In an interview with ABC News, President Barack Obama asserted in that he did not “at this point” support legalization of marijuana, yet asserted there should be middle ground & asserted targeting marijuana users would not be a priority. Las Vegas marijuana lawyer Joel Mann says that, in light of contradicting state laws on marijuana, in addition to in Nevada, it’s time for the federal government to get out of the War on Drugs.
Las Vegas, NV [PRWEB] Reports February 14, 2013
Immediately following his re-election in 2012, President Barack Pres. Obama asserted the government would not prioritize enforcement of federal marijuana laws. “We’ve received bigger fish to fry,” he asserted to ABC News in December, adding in that while he does not support widespread legalization of marijuana “at this point,” shifting public opinion & limited government resources may dictate finding a middle ground.
However, since then, federal agents have continued to raid dispensaries run legally under state law, in addition to three on the West Coast last week, according to The Sun (“DEA, police raid three medical marijuana dispensaries plus home in San Bernardino,” Feb. 6, 2013). It’s time for the President to evolve & stop the assault on states like NV in that have legalized marijuana, asserted Joel Mann, Las Vegas NV drug charges lawyer. California Medical Marijuana
“The President is right to be reconsidering federal drug policy, & the logical place for this thought process to go is to cease federal prosecution of marijuana laws entirely,” Mann said. “The President’s remarks on ballot initiatives in Washington & Colorado legalizing marijuana indicated in that some sort of evolution might be happening. We have yet to see any real policy or enforcement shift on the issue, though. People running dispensaries in NV are still under danger of prosecution by the federal government & face arrest by federal agents.”
Marijuana remains a Schedule I drug under the Controlled Substances Act, meaning it has high potential for abuse & no recognized medical use — — despite study after study showing cannabis’ efficacy in pain management with ailments like glaucoma & multiple sclerosis. The Act makes the possession, distribution & trafficking of marijuana illegal.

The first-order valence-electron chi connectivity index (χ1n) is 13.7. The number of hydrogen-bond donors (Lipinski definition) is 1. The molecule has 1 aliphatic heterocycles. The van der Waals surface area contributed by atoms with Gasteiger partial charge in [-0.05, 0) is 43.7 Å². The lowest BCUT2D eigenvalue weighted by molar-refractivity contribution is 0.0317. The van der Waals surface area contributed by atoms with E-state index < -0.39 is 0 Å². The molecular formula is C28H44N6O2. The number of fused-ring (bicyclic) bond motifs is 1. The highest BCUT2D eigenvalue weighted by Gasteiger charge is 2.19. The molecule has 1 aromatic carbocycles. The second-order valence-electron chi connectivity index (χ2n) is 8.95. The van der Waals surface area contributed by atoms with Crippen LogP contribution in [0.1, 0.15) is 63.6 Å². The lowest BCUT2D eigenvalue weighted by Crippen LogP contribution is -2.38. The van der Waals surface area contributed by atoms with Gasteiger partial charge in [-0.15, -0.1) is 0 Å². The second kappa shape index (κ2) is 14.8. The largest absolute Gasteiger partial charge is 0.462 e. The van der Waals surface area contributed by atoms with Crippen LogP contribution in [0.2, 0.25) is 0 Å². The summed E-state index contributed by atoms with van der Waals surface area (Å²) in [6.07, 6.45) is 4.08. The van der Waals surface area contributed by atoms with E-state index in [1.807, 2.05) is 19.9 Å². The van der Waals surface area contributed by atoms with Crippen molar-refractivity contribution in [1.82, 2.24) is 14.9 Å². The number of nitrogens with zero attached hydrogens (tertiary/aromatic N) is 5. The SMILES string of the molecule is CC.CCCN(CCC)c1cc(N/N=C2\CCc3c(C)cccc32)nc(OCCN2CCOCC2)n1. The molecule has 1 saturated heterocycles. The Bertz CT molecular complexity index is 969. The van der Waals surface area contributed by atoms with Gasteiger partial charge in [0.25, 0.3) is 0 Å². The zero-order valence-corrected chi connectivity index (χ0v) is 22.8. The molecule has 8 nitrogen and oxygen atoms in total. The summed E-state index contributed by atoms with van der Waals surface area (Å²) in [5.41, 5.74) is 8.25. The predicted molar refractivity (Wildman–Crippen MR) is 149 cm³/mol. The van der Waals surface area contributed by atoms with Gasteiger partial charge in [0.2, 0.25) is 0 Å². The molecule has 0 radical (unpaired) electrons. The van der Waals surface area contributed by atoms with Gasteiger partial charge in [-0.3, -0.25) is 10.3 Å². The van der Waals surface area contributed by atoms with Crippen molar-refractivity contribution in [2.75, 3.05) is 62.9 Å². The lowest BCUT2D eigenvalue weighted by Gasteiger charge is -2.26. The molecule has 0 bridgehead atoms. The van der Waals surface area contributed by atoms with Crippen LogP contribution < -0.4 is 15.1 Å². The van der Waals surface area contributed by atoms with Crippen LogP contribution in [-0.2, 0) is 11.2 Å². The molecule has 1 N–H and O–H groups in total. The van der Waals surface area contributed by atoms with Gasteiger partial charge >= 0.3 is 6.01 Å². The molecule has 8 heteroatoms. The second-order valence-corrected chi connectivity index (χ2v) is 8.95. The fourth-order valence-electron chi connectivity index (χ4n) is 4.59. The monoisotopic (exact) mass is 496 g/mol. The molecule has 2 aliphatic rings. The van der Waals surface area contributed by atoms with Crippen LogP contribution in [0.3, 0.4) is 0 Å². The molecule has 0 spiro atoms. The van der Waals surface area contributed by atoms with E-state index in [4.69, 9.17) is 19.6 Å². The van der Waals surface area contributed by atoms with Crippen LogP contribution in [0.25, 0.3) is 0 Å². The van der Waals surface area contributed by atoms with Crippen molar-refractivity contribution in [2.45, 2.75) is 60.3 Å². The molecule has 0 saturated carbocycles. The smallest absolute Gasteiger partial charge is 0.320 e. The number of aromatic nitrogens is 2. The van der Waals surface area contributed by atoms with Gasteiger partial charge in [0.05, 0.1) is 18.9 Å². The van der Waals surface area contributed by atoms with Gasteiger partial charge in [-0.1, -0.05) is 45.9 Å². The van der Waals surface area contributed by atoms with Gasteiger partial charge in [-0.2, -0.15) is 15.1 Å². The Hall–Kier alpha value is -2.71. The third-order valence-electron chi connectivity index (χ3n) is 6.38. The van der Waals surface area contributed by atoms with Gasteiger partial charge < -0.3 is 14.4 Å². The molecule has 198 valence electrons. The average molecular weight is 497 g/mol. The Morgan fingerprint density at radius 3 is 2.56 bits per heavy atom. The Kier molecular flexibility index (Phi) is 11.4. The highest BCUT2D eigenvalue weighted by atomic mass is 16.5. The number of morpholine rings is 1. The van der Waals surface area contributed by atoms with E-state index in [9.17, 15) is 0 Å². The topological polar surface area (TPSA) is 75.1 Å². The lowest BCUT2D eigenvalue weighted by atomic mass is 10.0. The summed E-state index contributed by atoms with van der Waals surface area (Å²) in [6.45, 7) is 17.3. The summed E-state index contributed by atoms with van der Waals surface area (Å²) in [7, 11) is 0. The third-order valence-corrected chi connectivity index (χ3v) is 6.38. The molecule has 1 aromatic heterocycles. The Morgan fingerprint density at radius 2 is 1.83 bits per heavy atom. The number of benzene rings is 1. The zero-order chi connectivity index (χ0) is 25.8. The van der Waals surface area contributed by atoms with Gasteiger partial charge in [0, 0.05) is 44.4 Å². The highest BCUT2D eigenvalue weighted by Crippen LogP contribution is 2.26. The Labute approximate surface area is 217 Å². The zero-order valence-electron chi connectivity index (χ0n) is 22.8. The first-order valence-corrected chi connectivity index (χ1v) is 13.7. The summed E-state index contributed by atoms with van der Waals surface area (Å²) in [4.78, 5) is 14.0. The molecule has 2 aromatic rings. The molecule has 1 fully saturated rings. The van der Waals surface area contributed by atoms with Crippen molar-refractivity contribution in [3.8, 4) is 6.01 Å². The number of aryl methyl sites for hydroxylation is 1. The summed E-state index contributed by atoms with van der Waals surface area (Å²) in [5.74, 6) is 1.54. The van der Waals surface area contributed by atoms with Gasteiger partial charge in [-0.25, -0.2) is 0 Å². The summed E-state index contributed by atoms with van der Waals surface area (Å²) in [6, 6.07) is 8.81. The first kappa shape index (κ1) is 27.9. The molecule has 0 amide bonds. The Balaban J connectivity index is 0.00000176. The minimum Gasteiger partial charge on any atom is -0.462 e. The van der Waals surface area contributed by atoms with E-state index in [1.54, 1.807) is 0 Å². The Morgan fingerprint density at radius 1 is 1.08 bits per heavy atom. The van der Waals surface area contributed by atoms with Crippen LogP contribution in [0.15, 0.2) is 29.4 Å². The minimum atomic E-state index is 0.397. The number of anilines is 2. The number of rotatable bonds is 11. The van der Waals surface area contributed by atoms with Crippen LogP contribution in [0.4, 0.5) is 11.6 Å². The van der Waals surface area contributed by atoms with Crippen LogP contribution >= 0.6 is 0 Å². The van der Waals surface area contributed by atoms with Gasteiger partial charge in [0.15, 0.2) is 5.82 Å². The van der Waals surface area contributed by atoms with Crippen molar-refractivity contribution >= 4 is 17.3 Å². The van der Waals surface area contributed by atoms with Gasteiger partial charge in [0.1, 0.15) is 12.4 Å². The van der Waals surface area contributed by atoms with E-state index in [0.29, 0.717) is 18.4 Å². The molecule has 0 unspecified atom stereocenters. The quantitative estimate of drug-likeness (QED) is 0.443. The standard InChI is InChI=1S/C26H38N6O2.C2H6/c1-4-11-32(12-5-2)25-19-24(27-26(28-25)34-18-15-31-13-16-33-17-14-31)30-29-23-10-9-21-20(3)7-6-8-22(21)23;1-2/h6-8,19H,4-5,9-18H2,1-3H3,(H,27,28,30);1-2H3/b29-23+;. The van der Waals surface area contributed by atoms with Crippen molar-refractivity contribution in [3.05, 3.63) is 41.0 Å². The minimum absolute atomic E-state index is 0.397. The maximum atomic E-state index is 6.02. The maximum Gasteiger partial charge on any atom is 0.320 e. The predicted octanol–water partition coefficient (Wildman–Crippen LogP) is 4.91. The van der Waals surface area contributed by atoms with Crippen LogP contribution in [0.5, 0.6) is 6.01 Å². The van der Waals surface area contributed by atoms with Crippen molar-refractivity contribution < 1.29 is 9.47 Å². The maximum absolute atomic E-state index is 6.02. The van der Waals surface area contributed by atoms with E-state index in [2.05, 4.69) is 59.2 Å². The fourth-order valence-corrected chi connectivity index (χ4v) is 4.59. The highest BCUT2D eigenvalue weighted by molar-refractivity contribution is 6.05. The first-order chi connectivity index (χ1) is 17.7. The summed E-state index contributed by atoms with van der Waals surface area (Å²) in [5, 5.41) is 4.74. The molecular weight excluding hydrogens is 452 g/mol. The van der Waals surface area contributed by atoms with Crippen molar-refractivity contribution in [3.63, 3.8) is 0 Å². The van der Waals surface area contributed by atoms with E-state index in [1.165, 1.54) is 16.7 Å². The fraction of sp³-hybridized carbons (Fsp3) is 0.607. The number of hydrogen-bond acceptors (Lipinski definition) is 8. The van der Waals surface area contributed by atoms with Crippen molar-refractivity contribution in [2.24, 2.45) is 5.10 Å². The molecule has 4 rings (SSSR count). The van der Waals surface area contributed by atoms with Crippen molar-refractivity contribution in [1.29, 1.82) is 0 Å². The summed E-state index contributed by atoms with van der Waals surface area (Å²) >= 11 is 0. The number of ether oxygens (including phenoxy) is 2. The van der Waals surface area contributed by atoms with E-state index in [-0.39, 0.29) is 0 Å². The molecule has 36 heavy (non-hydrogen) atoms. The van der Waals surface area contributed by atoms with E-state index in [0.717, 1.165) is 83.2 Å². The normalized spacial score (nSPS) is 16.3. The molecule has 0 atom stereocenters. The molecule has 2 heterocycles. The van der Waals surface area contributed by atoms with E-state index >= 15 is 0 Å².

However, 18 states, in addition to Nevada, have legalized the possession of cannabis for medical purposes, most by voter initiative or referendum. Voters passed Nevada’s law, for example, with 65 % of the vote in 2000. Last November, Colorado & Washington passed new state laws making marijuana legal for recreational use, the 1st such U.S. laws in the modern era.
The conflict, however, between state law & federal law has caused a rift in which the federal government has had the upper hand so far, Mann said. The federal government has prosecuted those acting legally under state law. Dispensaries, where people looking for legal cannabis may get it, have been particularly prone to arrest & prosecution, in addition to many dispensaries in the Las Vegas area. Dispensary owners continue to be prosecuted across the country.
Obama asserted this disparity has created a “murky area” in the law. Mann, however, asserted in that any ambiguity can easily be cleared: The federal government can stop prosecuting those lawfully obtaining & using marijuana under state law.
“The decision of what substances should & will be prohibited is better left to the states,” asserted Mann, Las Vegas marijuana lawyer. “Voters in NV & 17 other states have decided in that cannabis, a natural substance with negligible physiological dangers & noteworthy medicinal purposes, does not warrant prohibition for medical purposes. States other than Colorado & Washington, in addition to Nevada, may decide possession or sale of marijuana does not merit criminal prosecution for recreational purposes.’
“The federal government should respect the will of voters & the states’ powers to determine their own destiny on drug policy,” Mann said.
The political momentum is there for ceasing marijuana prosecution, Mann said. In a December Gallup poll, 64 percent of those polled asserted the federal government should not make efforts to enforce federal marijuana prohibition laws in states where voters decided to legalize. Petitions on the White House’s official website to halt federal marijuana prosecution reached nearly seven times the threshold of signatures necessary to warrant a response, prompting Office of National Drug Control Policy Director Gil Kerlikowske to post a letter pointing to the President’s ABC News interview Jan. 8.
In the interview, Pres. Obama asserted he remains opposed to pot legalization, yet left the door opening for further consideration.
“There is nothing wrong with carefully reviewing policy and, upon reflection, changing your position,” Mann said. “Taking in to consideration the grotesque failure of the so-called War on Drugs, the President certainly has adequate evidence to show federal policy on drugs, like marijuana, has failed, & it’s time to allow states to determine their own laws on controlled substances.”
Joel Mann is a Las Vegas criminal defense attorney who defends those accused of drug charges, in addition to possession, distribution & trafficking. He moreover represents clients accused of DUI, solicitation or other criminal charges.
Law Office of Joel M. Mann, Chtd.
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